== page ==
One of the best parts of celebrating Halloween is welcoming adorable “trick-or-treating” kids. To make it the best night for everyone, there are several things you can do to be a safe, fun house for those special guests:
- Make sure your house is well-lit and free of trip hazards. If you plan to give out treats, make sure your home has plenty of lighting so that children and parents or caretakers can see a clear path with no tripping hazards. Many costumes make it difficult to see, especially things on the ground.
- Keep any decorating fun and “spooky” but not startling or too frightening. Most of your guests will be children, from toddlers to elementary. While some adults consider it funny to have a ghost or witch jump out on a motion detector, this can be traumatizing for a little one. If you do have these kinds of decorations, post a fun sign that allows parents to choose if your home is the right place to visit or not. A silly-phrased warning that spooks might be lurking can make things more fun for everyone.
- As intriguing as it may be, avoid using fire. While it’s important to make sure your lawn or entryways have enough light, using jack-o-lanterns or luminaries with flames can be risky. Most costumes have feathers, wings, veils, long sleeves or trailing robes that young children might not carefully manage. Battery-powered lights or strings of twinklers could be better options.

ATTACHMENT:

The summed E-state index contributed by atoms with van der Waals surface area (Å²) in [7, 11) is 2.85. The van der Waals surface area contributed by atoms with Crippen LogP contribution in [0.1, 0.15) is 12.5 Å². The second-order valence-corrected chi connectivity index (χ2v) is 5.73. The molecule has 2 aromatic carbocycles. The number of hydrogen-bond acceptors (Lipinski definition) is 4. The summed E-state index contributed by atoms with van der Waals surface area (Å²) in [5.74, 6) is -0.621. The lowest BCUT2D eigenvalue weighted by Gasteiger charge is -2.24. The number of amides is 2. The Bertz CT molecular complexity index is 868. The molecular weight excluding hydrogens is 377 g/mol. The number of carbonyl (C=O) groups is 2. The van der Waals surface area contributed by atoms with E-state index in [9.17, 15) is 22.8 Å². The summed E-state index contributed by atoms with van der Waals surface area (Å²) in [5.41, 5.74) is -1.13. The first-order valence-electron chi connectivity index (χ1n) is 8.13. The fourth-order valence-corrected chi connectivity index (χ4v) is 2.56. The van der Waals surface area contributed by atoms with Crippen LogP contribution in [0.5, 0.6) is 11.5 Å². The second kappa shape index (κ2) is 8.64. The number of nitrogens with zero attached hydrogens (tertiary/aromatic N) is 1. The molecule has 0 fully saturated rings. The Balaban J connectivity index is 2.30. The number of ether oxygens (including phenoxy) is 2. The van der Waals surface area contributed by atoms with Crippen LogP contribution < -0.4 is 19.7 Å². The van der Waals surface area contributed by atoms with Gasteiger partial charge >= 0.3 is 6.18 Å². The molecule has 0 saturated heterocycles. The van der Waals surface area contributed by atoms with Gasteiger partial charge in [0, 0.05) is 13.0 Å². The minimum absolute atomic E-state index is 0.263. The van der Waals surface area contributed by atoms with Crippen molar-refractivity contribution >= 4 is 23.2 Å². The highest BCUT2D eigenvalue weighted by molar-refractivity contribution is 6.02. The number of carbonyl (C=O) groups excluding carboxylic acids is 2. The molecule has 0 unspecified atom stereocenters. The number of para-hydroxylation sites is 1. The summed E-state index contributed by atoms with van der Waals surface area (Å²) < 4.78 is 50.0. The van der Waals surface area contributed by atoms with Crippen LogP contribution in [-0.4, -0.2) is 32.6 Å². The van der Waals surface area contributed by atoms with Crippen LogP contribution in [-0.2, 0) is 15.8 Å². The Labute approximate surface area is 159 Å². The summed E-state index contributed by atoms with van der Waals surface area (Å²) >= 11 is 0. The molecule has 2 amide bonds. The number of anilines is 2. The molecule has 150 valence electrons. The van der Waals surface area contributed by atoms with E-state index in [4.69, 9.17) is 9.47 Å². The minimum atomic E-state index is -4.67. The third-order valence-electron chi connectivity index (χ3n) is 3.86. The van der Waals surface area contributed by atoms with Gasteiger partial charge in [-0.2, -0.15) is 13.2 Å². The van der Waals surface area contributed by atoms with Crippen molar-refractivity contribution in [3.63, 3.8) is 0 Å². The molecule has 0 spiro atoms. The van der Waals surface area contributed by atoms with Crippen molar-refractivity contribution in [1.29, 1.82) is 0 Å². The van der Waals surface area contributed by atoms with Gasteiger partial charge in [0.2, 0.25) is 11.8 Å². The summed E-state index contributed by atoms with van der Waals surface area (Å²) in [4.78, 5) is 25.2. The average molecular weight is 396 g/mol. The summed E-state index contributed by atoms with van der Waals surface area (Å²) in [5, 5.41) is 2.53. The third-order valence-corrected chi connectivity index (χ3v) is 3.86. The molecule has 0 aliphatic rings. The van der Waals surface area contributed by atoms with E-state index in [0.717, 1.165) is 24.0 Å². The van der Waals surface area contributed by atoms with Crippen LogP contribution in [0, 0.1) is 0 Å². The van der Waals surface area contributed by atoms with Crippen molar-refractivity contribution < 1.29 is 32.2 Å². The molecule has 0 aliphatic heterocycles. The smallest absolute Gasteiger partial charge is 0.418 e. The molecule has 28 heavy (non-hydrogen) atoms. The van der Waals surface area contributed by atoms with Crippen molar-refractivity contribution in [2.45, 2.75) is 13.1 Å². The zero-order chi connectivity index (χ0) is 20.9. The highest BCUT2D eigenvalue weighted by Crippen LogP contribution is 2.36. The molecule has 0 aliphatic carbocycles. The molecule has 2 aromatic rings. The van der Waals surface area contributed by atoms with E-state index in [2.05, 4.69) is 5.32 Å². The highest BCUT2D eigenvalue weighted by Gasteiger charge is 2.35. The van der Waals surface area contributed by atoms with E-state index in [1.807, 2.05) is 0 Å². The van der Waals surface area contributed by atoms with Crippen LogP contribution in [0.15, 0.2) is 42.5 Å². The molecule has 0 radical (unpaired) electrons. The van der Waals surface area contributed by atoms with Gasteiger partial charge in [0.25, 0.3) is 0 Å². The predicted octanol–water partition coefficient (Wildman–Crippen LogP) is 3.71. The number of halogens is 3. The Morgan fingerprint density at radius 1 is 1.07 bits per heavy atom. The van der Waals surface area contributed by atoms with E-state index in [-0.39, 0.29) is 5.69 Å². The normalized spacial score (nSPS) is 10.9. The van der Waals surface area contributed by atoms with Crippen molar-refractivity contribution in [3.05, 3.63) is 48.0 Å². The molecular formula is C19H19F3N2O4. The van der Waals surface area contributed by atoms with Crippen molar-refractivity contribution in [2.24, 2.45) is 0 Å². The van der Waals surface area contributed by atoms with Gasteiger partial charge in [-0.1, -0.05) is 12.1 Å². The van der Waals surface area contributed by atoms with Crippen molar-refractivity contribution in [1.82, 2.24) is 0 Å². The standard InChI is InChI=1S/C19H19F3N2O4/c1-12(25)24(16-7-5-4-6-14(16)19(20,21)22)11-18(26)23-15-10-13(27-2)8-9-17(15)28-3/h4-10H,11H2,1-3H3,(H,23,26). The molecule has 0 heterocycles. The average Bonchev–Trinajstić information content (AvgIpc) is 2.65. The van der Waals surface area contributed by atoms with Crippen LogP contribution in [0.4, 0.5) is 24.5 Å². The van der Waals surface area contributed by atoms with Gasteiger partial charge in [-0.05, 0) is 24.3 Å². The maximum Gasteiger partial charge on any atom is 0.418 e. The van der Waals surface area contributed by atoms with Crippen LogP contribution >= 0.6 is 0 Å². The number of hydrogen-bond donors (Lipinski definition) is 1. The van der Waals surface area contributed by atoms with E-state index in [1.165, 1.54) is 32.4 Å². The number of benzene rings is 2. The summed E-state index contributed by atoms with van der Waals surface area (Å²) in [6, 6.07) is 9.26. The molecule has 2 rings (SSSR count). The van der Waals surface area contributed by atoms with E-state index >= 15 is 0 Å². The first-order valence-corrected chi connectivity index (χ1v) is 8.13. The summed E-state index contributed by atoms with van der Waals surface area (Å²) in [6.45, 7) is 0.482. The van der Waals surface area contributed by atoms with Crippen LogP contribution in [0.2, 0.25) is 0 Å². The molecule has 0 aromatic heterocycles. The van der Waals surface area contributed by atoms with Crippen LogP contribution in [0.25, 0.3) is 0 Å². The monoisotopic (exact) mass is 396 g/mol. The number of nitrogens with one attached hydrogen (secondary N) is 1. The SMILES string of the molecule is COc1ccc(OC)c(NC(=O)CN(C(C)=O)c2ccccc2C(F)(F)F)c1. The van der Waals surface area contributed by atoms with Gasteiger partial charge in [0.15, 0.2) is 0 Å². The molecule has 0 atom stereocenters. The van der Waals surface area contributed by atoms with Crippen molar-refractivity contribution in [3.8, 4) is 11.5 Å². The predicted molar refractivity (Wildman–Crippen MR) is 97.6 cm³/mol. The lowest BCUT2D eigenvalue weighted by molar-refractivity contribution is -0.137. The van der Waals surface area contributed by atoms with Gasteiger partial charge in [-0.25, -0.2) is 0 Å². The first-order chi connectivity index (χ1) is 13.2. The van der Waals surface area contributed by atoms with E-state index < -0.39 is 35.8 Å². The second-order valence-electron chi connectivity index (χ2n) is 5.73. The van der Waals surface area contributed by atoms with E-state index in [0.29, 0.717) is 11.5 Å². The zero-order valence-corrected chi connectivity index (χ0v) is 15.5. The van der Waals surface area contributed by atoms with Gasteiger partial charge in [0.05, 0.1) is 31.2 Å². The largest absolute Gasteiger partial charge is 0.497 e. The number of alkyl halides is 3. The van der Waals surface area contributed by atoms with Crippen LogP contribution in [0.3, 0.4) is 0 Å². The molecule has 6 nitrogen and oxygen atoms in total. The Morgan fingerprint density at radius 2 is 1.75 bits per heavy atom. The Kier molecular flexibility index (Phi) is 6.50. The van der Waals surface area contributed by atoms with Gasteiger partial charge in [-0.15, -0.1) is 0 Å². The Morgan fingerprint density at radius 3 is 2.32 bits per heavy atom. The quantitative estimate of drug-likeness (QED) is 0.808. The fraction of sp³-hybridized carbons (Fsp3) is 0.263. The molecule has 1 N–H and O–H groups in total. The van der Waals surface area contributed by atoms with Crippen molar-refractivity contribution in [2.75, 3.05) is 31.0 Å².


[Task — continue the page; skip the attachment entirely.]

- Keep pets safely away from the door. Not every child grows up around pets and may not be able to handle an excited puppy. Many small children are afraid of larger animals, too. Not to mention, that your pet will be confused and excited about all these new guests and might react differently than you expect. It’s best to keep both your pets, and your trick-or-treaters, comfortable and safe by keeping each other apart on this special night.
- Finally, it is important to consider children that have nut or other food allergies as you plan your fun. Consider being a house that gives creative treats to kids with food-born allergies. Every child deserves to enjoy a special Halloween night, and for children with allergies many of the treats they get are ones they cannot keep. You can even identify your home as a safe place for kids with allergies to visit by participating in The Teal Pumpkin Project. Check out this link to learn more and get your house ready. If you are unable to get the sticker to place on your door, just create a teal-colored pumpkin to tape to your door or window. You can even paint a small pumpkin this color to set on the porch or sidewalk. Here’s some quick suggestions for items to offer as treats in place of candy. . .
- Sticky Hands
- Rubber Balls
- Halloween Erasers
- Restaurant Coupons
- Glow-in-the-Dark Accessories
- Halloween Pencils
- Temporary Tattoos
- Spider Rings
Find out more about The Teal Pumpkin Project here: https://www.foodallergy.org/education-awareness/teal-pumpkin-project
What ideas have you used to have a super safe and fun Halloween? If you’re taking your kids trick-or-treating, what kinds of things would you like to see at the houses you visit to know your family will have a great time?